Noir Crime: The Murdering Mystery Man


Imagine being charged with first-degree murder in the brutal slaying of a former coworker, a crime that had remained unsolved for over a decade.

In 1945 that is exactly what happened to a former Southampton resident. He was an enigmatic character whose actual name remains a mystery to this day. Newspapers of the time referred to him as “John Hanyluk,” “John Danyluk,” “John Donnelly” and “Robert Donnelly” but his real name, perhaps by design, will forever remain a part of the puzzle.

At the time of his arrest, the man accused would be using the name “John Donnelly” but many newspapers referred to him as “John Danyluk,” which was the name he was reported to be using at the time of the murder.

The story began in 1932 when Paul J. Smoluk, a New Jersey-based carpenter, temporarily moved to Port Washington, New York, to work on an office building there. A man named John Danyluk was to relocate from Southampton to New Hyde Park to work with him.

On June 12, when the normally reliable Mr. Smoluk did not show up for work, his supervisors and coworkers became alarmed and immediately began trying to contact him. His habit at the time had been to go back to New Jersey and spend the weekends with his wife, but he never showed up that weekend to visit his wife either.

An all-out search was launched. Six days later, Mr. Smoluk’s body was found on a dirt path in the middle of the woods, in Nassau County. It was battered and bludgeoned, according to the police and newspaper reports.

His car would later be found in another wooded area near in Nassau County with all four doors locked. He had suffered three fractures of the skull, two in the front and one in the back at the base. The police believed the weapon had been a hatchet or an axe.

Both Nassau and Suffolk county police conducted exhaustive investigations but were unsuccessful in solving the murder mystery. The investigations involved both counties since there was some doubt as to where Mr. Smoluk had actually been killed.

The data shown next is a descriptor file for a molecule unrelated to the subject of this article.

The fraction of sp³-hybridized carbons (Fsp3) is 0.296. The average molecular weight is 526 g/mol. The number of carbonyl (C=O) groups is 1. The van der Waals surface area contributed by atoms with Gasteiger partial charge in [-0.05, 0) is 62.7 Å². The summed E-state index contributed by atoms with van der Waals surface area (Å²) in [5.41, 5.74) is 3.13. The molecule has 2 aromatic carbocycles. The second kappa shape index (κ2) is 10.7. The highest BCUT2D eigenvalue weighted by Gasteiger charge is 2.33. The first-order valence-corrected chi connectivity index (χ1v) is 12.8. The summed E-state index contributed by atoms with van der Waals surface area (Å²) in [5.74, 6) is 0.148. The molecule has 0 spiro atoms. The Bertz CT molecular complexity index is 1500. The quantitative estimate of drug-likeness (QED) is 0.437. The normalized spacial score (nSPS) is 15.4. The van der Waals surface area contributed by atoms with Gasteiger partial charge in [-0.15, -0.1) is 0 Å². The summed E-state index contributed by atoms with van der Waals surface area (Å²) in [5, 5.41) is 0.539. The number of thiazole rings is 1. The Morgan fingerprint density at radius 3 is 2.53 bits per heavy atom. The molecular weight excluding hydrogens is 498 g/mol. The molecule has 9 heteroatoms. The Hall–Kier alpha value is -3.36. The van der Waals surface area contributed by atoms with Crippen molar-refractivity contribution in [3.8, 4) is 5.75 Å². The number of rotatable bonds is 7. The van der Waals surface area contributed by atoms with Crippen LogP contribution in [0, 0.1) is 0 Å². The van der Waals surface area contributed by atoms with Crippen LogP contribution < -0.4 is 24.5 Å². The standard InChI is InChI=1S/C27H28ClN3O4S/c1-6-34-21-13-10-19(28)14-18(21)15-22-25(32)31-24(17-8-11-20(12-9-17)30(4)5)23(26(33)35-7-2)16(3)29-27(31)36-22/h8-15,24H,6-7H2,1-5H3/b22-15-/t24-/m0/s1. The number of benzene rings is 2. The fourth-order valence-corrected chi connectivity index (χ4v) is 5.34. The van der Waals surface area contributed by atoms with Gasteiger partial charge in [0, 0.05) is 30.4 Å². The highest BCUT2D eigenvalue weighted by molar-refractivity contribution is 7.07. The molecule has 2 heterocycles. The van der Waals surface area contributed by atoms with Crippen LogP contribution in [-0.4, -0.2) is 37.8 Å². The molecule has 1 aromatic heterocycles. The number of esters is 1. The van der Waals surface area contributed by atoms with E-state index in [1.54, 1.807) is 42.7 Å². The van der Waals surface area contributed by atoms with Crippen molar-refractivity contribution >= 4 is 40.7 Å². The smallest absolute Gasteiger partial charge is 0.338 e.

As the years went by, leads evaporated and the police were left with no suspects. Soon, the murder of Paul Smoluk gave way to other, more pressing and timely, crimes.

Then in 1945, 13 years after the murder, an investigator for the Suffolk County District Attorney’s office received what was termed “important information” from an inmate who was incarcerated. The information received from the inmate would lead to the arrest of the man the police knew as “John Danyluk.”

As it turned out, Mr. Danyluk had been a resident of Southampton in 1922 and had pleaded guilty to two separate charges of second-degree forgery and one charge of grand larceny at that time. It was reported that the information supplied by the informant had revolved around another possible forgery incident in 1932, 10 years later, in which Mr. Smoluk—the murder victim—had been involved, though his role was “not criminal,” according to the police records.

At the time of his arrest in 1945, Mr. Danyluk was going by the name “John Donnelly.” He reportedly had spent the past 13 years, after leaving Southampton, moving from community to community across Nassau County.

In 1945, charged with the 1932 murder of Mr. Smoluk, Mr. “Donnelly was transferred to Riverhead and held without bail to await the action of the grand jury. In October of that year, the grand jury carefully considered all of the evidence put forth by the District Attorney, but the testimony of the jail-house snitch who decided to talk 13 years after the fact was apparently not enough to warrant a first-degree murder charge. As a result, the grand jury came back with no indictment. Mr. Donnelly was discharged from the county jail and sent home, as the evidence was insufficient.

But who did assault and brutally murder Mr. Smoluk with an axe and leave his body on a lonely road in June of 1932? Unfortunately the crime was never solved and Mr. Smoluk’s murder remains a mystery to this day.

In spite of the fact that no one has been held accountable for this terrible crime, one could argue that the system did its job and worked as it should have in this case. After 13 years had passed, the jury required much more then the word of a jail-house snitch to convict a man of first-degree murder, in spite of his past.

The final question in the case, “Who was John Danyluk/Hanyluk/John Donnelly/Robert Donnelly?” was never sufficiently answered. No birth records could be found for any of the names given by the only suspect ever charged in this crime. His true name has been lost in history and has become yet another unanswered question in the unsolved murder of Paul Smoluk.

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